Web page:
Long live the Blogthing!

Radio alert: Friend o’ the Journal Jennifer Savage sent this along this morning:

Thursday, Feb. 12 at 1 p.m., Jen Savage will conduct a conversation with bloggers Kym Kemp, Eric Sligh and “Sohumborn” in the KSLG studio. Kemp’s blog, “Redheaded Blackbelt,” covers issues inherent to living in the Southern Humboldt hills. Sligh’s blog, “Humboldt Grow,” details the nuts and bolts of marijuana growing. “Sohumborn” shares fictionalized stories revolving around the culture of growing pot in SoHum – stories that are real enough that she must remain anonymous. On Thursday, the three of them will discuss the ways in which growing pot has evolved and subsequently continues to affect the people, businesses and culture in Humboldt County. Additionally, they’ll talk about why they blog, the response they’ve received and related issues with law enforcement. Listeners can tune in on the FM dial at 94.1 or on the stream at kslg.com

If Barbara Groom hadn’t been craving a pint of Häagen Dazs after a movie last Friday, she wouldn’t have driven into the parking lot of Ray’s Food Place in Eureka; she wouldn’t have seen two men fighting there; she wouldn’t have tried to stop them by yelling and inching her car into the fracas; and she wouldn’t have seen one of those men — 36-year-old Andrew Pease of Eureka — get fatally stabbed in the stomach.

Groom owns the Lost Coast Brewery and Cafe, where, earlier that same night, men matching the description of the alleged murderers attempted to rob an employee at knife-point, according to Groom. She said the men were caught briefly on a parking lot security camera trying to rob a Lost Coast employee with a hunting knife identical to the one that would later be used to kill Pease. The men’s car — a white Volkswagen Jetta — also matched descriptions of the car used in a string of at least five robberies or attempted robberies that culminated in the murder of Pease, according to police reports. (Read the Times-Standard‘s account here.) Groom recounted her experience in a phone interview today with the Journal:



The AP reports that Interior Secretary Ken Salazar is dumping ye old Bush plan to open up areas of  the Outer Continental Shelf in the Atlantic and the Pacific previously off limits to oil and gas drilling. A good portion of these virgin waters lie off of California.

It’s not that Salazar is against expanding offshore drilling, says the story, he’s just not that into the old admin’s overbearing approach to the whole thing, not to mention its basing the midnight decision to drill on 30-year-old studies.

Let us have some fresh new reports, says Salazar, to find out how much oil and gas is out there; let’s ask people what they think about it; and let’s all do it with the wind at our backs — that is, maybe some wind energy and other renewabale developments worked into a broader energy program.

The oil people are not happy. Now we gotta wait and wait and wait some more, says American Petroleum Institute President Jack Gerard.

UPDATE: Congressman Mike Thompson sends a news release with this statement:

“By extending the public comment period and making sure that there is sound science behind any policy decision, Secretary Salazar has taken the first crucial steps towards reversing the failed policies of the Bush Administration,” said Congressman Mike Thompson (D-CA).  “This is a clear signal that important decisions about our precious natural resources will no longer be made by oil executives behind closed doors.  I have told Secretary Salazar about the importance of protecting our coastline, and look forward to working with him to permanently ban drilling off the shores of the North Coast.”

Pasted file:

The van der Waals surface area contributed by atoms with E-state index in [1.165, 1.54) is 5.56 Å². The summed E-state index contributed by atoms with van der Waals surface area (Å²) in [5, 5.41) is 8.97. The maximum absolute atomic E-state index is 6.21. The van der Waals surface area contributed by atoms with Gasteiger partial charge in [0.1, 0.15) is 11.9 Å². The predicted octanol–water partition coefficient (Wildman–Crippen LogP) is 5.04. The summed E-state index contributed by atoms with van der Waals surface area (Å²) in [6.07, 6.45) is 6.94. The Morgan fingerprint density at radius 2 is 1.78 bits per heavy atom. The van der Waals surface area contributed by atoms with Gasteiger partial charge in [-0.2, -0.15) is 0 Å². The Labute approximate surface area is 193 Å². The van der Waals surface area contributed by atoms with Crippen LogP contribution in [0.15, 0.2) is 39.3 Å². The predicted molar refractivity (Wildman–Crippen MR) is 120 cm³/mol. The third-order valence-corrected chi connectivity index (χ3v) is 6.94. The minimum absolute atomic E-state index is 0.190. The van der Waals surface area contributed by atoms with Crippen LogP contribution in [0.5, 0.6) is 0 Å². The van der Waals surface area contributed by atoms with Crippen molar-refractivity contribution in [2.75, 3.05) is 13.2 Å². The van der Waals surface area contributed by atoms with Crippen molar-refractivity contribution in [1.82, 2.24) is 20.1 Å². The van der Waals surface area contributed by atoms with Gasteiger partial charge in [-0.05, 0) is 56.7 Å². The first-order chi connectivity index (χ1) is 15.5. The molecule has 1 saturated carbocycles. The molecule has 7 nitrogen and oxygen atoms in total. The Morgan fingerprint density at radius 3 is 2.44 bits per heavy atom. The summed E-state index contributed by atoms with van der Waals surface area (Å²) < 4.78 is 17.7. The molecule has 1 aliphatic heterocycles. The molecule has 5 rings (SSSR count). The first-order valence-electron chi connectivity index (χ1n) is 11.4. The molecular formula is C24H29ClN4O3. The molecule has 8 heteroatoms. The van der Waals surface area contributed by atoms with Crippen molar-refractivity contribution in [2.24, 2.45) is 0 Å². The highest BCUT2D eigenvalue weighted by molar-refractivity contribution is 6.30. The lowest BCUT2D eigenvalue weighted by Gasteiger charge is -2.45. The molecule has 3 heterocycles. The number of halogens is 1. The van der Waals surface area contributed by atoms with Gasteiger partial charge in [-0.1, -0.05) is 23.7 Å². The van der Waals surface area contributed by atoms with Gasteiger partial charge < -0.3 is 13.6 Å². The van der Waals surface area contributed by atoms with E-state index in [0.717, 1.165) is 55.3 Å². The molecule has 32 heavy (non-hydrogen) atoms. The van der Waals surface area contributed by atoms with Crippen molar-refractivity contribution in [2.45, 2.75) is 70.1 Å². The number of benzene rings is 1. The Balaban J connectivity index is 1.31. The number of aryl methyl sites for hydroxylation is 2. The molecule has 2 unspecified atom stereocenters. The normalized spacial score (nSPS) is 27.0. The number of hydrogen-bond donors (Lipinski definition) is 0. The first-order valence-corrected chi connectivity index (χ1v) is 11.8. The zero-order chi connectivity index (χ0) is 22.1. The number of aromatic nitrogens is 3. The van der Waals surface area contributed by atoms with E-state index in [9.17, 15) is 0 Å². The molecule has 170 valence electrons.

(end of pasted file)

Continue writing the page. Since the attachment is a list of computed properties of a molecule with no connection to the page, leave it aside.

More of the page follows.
Well, all of you sniggerers who like to put down Arcata for meddling in distant world affairs when it ought to be attending to its own potholes, here’s your comeuppance: Our favorite anklebiter city may have just helped shape future world energy development.

Two settlement agreements were filed last Friday in the U.S. District Court for the Northern District of California. In them, the Export-Import Bank and the Overseas Private Investment Corporation — U.S. government-run agencies — agreed to evaluate the impacts on global warming of the fossil fuel projects they finance around the world, often in places with no environmental regulations. They’ve also agreed to each put $250 million into overseas renewable energy projects. In addition, Export-Import Bank agreed to consider carbon dioxide emissions from its projects, and to create a carbon policy. OPIC committed to reducing greenhouse gas emissions from overseas projects it funds by 20 percent over the next 10 years.

In August 2002, Friends of the Earth, Greenpeace and the City of Boulder, Colo., sued these two behemoth federal financiers and insurers, accusing them of spending more than $32 million between 1990 and 2003 on major fossil fuel projects without analyzing their impacts on climate change under the National Environmental Policy Act. Arcata joined the lawsuit in 2004; Santa Monica and Oakland also jumped on.

“Typically when a U.S. agency does a large project that has potential environmental impacts, they run it through NEPA,” said Mark Andre, Director of Environmental Services for the City of Arcata, last Friday. “Well, overseas projects aren’t subject to that.”

The projects named in the lawsuit, said the litigants, had cumulatively contributed to the equivalent of “nearly eight percent of the world’s annual carbon dioxide emissions, or nearly one third of annual U.S. emissions in 2003,” said a news release from the City of Arcata.

Over the years that the suit malingered, the Bush administration insisted the agencies remain exempt from NEPA, said Arcata Mayor Mark Wheetley. This settlement, however, marks a change in direction. Wheetley said it’s been incremental; the world “mindthink” was bound to catch up to Arcata’s progressive ways, he said.

“When we filed the suit, we were back in the dark, dark, dark Bush days,” Wheetley said. “We weren’t even acknowledging global warming yet. And now we’re having a national dialog about it. It’s been coming — you know, Al Gore’s efforts, the increase in knowledge and awareness through An Inconvenient Truth, that was just a huge education outreach. And now, this whole issue has percolated to the top.”

Some major precedents came out of this case, says Nancy Diamond, the City of Arcata’s attorney in the matter. In 2005, a federal judge granted legal standing — the ability to sue, in this case under NEPA — to cities claiming injuries from global climate change. That, in turn, set the stage for a big Supreme Court decision in another case, Mass v. EPA: that greenhouse gases are subject to Clean Air Act regulations.